Air Cargo Relocation From AICM Grabs the Spotlight
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Air Cargo Relocation From AICM Grabs the Spotlight

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Antonio Gozain By Antonio Gozain | Senior Journalist and Industry Analyst - Thu, 01/26/2023 - 10:00

A document claiming that Mexico City International Airport (AICM) will ban cargo operations was leaked last week, leading authorities to confirm their intentions to relocate them to Felipe Ángeles International Airport (AIFA). Several industry players showed their concern and rejected the initiative but others are already planning the transition.


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Air Cargo Relocation

SICT Backs AIFA as Cargo Hub After Private, Public Analysis

Following the announcement that cargo operations would move from AICM to AIFA, the Ministry of Infrastructure, Communications and Transport (SICT) explained it is reorganizing national and foreign cargo operations in compliance with the needs of the sector.

FDAN Claims AIFA Lacks Infrastructure to Handle Cargo Operations

The Mexican Front for Defense of National Aviation (FDAN) warned that AIFA and the Toluca International Airport (TLC) lack the necessary infrastructure to attend the forecasted demand at AICM. Experts from the FDAN argue that the relocation requires further analysis.

Cargo Migration to AIFA Needs Official Transition Plan: IATA

IATA asked the Mexican government to develop a joint transition plan to transfer dedicated cargo operations from AICM to other air terminals in the country.

Queretaro Can Handle Cargo From AICM: SEDESU

Queretaro International Airport (AIQ) is capable of handling part of the cargo that is currently moved through AICM, said state authorities.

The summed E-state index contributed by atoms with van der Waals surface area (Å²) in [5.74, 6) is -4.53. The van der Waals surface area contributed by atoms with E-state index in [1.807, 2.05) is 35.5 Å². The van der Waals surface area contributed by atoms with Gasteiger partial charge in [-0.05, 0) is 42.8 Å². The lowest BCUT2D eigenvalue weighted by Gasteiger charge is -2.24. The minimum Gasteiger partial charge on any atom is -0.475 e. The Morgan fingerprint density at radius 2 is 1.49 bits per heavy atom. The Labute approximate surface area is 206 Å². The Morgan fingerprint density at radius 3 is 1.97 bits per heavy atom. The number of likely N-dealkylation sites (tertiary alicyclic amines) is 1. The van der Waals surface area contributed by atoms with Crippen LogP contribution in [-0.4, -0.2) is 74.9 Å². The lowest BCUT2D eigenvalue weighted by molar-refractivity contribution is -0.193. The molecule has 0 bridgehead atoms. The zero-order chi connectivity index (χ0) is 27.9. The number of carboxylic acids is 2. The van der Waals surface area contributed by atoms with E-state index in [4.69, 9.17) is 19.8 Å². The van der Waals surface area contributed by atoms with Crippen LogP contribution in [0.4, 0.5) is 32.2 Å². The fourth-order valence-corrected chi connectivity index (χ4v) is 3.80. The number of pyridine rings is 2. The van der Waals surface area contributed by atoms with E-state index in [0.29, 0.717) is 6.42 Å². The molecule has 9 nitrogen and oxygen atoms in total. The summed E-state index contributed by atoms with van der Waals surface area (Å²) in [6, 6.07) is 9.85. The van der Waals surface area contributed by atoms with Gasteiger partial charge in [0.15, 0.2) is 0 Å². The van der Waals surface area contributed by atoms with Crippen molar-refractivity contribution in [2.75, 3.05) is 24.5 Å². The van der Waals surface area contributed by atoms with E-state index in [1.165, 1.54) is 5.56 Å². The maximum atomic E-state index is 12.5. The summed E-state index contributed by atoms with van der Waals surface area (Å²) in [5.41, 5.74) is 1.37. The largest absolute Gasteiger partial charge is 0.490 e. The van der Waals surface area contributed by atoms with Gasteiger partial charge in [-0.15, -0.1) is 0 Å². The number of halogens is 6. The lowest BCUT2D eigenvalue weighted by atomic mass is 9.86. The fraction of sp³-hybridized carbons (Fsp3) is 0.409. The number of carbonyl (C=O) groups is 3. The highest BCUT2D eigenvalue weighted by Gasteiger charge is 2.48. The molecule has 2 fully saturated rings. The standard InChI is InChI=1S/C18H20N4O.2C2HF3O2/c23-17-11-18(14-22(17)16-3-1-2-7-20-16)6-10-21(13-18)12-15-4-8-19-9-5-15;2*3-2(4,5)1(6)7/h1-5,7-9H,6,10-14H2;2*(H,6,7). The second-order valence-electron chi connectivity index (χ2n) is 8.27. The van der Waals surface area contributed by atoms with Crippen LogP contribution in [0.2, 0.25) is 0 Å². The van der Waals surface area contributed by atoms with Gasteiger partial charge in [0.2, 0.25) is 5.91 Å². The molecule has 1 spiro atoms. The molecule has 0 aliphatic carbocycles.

Relocating Operations Could Cost Over MX$100 million: Estafeta

Estafeta estimated that moving its air cargo operations from AICM to another terminal would cost it about MX$100.5 million (US$5 million), in addition to the suspension of its delivery and collection services for at least one month and a half.

DHL to Operate at AIFA

Logistics giant DHL Express will begin air cargo operations at AIFA in February or March 2023, the company and President López Obrador said.



Potential Cabotage Reform to Bring Challenges, Opportunities

A proposed reform of Mexico’s Airports and the Civil Aviation Law has drawn both praise and criticism for its potential impact on the industry, with aviation associations calling for adjustments that would protect local players.

Industry Stakeholders Launch Sustainable Aviation Fuels Contest

Several industry stakeholders, including FEMIA, IATA, Airbus, Volaris and Viva Aerobus, have allied to encourage innovation, research and implementation of sustainable aviation fuels (SAF).

FAA Opens First Office in Mexico to Support Category 1 Recovery

As part of its efforts to continue improving the integration of North America, the US Embassy and Consulate in Mexico announced the opening of the first Federal Aviation Administration’s (FAA) office in Mexico. The office aims to strengthen the collaboration between Mexico and the US.

ASA Increases Fuel Supply by 13.4% in December 2022

The Airport and Auxiliary Services (ASA) Network delivered a total of 491 million L of jet fuel in December 2022, an increase of 13.4% from the same month in 2021.

GAP to Invest Over MX$10 billion in 2023

Grupo Aeroportuario del Pacífico (GAP) said it will invest MX$10.2 billion (US$510 million) this year in the 12 airports it operates.

Viva Aerobus, Volaris Fleets Earn International Recognition

Viva Aerobus announced that airline intelligence firm Ch-Aviation recognized its fleet as the youngest in Mexico and the fourth youngest in North America. The airline’s fleet is composed of 69 aircraft (42 Airbus A320 and 27 Airbus A321) with an average age of 5.28 years. Volaris’ ranked in fifth place.



Airbus Changes A350 Design Amid Qatar Airways Dispute

In late 2022, Airbus changed the design of its A350 passenger jet amid a US$2 billion dispute with Qatar Airways over surface damage. This dispute led to a security debate.

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